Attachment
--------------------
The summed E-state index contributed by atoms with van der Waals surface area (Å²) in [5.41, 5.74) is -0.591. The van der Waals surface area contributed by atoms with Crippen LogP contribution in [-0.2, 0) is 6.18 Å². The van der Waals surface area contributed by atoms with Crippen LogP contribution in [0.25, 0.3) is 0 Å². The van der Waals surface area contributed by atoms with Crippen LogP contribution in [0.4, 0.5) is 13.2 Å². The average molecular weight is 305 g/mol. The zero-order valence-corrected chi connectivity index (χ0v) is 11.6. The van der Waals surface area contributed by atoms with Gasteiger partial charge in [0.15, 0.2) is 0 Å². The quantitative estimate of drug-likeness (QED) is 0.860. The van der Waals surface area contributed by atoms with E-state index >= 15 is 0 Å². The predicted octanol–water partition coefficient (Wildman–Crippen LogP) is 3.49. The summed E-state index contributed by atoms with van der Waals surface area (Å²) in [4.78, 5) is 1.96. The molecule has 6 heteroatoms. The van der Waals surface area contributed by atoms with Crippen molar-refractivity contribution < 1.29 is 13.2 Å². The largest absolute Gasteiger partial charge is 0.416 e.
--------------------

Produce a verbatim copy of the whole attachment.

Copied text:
The summed E-state index contributed by atoms with van der Waals surface area (Å²) in [5.41, 5.74) is -0.591. The van der Waals surface area contributed by atoms with Crippen LogP contribution in [-0.2, 0) is 6.18 Å². The van der Waals surface area contributed by atoms with Crippen LogP contribution in [0.25, 0.3) is 0 Å². The van der Waals surface area contributed by atoms with Crippen LogP contribution in [0.4, 0.5) is 13.2 Å². The average molecular weight is 305 g/mol. The zero-order valence-corrected chi connectivity index (χ0v) is 11.6. The van der Waals surface area contributed by atoms with Gasteiger partial charge in [0.15, 0.2) is 0 Å². The quantitative estimate of drug-likeness (QED) is 0.860. The van der Waals surface area contributed by atoms with E-state index >= 15 is 0 Å². The predicted octanol–water partition coefficient (Wildman–Crippen LogP) is 3.49. The summed E-state index contributed by atoms with van der Waals surface area (Å²) in [4.78, 5) is 1.96. The molecule has 6 heteroatoms. The van der Waals surface area contributed by atoms with Crippen molar-refractivity contribution < 1.29 is 13.2 Å². The largest absolute Gasteiger partial charge is 0.416 e.